The entire premise behind Teenage Mutant Ninja Turtles has always been ridiculous. Its initial inception started out as a bit of fun between two friends, Peter Laird and Kevin Eastman, riffing on some of the more popular comic books of the day, like Daredevil and Cerebus. Since then, it has had multiple incarnations on the big and small screen (with varying degrees of success and acclaim), as well as numerous forms of merchandise. I can still remember playing with my cousin’s Turtle Van.
The inevitable reboot of the franchise has just reached our shores – and with Michael Bay’s involvement and the director of Battle: Los Angeles at the helm, how bad could it be?
• Director: Jonathan Liebesman
• Exhibition: 2D
• Rating: 12A
• Run Time: 101 mins
In the beginning, the ridiculous nature of the TMNT brand attracted me to it. The story revolves around four sibling turtles that become bigger and more intelligent due to a man-made mutagen. Taught martial arts by their sensei, an equally mutated rat named Splinter, they become the hidden guardians of the city of New York. In the comics and cartoons, their adventures involved time-travel, dimension-swapping and alien attacks.
So it is disappointing that the movie seems to forgo this core silliness to try to make a more grounded film. Being honest, I probably should have assumed that this would be the case when I saw the designs for the mutated brothers. The turtles just look far too busy – reminiscent of Michael Bay’s other blockbuster 80’s franchise.
Liebesman, the newest member of Team Bay, has focussed on the wrong member(s) of the cast. People are paying to see the four augmented terrapins kick ass, not the story of an aspiring journalist with no sense of threat or danger. Megan Fox plays April O’Neil as a driven young reporter, but her role is so underwritten that you never really get a sense of who she is and what is actually driving her in the first place.
A convoluted and muddy history between her and the turtles has been created. While I am not overly precious when it comes to our heroes’ backstory, they really have made a bit of a mess of it here. Some may consider the next point to be a bit of a spoiler so those who want to go in clean should avoid the rest of this paragraph. One of my biggest bugbears lies in the fact that Splinter is not a former human who becomes a rat through mutation but starts out as a normal rat himself. This is not a big issue in itself, but the original version explained that he was a martial arts master before his transformation. The new version has him learn his skills from a conveniently placed book…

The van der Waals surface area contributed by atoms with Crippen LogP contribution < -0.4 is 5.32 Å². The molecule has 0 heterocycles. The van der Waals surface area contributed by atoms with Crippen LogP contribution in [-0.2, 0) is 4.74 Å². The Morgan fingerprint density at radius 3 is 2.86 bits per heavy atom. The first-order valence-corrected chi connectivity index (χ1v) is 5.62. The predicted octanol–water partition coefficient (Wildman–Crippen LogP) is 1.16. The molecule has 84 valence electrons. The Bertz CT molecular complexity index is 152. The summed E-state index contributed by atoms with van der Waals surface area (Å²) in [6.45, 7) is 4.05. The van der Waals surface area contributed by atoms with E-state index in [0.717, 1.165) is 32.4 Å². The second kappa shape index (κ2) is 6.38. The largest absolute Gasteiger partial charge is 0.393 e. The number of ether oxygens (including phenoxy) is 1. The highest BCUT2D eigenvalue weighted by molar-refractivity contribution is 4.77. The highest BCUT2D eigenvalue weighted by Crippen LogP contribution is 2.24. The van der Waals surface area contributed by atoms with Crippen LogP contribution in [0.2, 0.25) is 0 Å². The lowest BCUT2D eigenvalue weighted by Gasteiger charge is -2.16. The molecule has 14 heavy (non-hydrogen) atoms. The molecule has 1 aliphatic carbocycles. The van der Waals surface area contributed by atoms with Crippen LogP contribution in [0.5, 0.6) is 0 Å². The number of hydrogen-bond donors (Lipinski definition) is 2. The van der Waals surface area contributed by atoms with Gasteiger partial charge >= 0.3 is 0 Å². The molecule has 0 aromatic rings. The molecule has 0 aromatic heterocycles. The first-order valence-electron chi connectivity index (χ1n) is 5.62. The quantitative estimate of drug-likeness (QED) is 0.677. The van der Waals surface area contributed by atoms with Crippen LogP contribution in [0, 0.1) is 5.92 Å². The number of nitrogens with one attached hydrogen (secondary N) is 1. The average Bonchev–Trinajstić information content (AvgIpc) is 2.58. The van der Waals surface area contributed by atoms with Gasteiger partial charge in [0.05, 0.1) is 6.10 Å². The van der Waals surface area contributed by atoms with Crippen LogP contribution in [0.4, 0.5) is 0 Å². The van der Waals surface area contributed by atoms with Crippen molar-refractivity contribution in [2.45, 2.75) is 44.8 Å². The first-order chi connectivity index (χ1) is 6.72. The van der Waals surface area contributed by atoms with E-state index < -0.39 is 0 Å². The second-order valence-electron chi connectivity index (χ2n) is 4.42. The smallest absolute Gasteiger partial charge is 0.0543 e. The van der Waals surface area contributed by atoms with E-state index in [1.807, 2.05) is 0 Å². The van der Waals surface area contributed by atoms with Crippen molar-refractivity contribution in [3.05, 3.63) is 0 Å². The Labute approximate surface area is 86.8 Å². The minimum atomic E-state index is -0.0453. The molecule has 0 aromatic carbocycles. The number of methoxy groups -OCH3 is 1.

Before I go on, I’d like to say it isn’t all bad. For instance, I actually like the characterisations of the turtles themselves. Leonardo is still the stoic leader, Raphael is the aggressive black sheep in the family, Donatello is the brains of the outfit and Michelangelo is the overly-enthusiastic man-child. They are thinly-drawn but certainly project more personality than any of the Transformers ever did. Their interactions also form the best moments of humour in the movie.
The rest of the cast are merely sketched in. Outside of Fox, Will Arnett’s Vern Fenwick is the comic relief who I didn’t find funny. Whoopi Goldberg’s Channel 6 news editor Bernadette Thompson is practically a cameo. William Fichtner can usually be relied upon to elevate poor material, but his motivation is so poorly explained and the majority of his scenes involve so much exposition that I simply lost interest in his character.
The aspect of the movie I expected to be the strongest was the action set-pieces. However, the various fights are soulless and lack any form of tension and the major chase scene in the movie just fails to excite. I was more entertained by the elevator-set musical interlude the turtles start doing to pass the time than I was during the battle that scene acts as a preamble for!
Teenage Mutant Ninja Turtles is a failed attempt to re-launch a normally silly franchise. The sheer lack of fun kills it – what could have been a unique take on the comic book movie formula has turned into one of its most generic examples. If you are looking to spend time with some heroes in a half-shell, I would recommend the 2007 TMNT movie over this.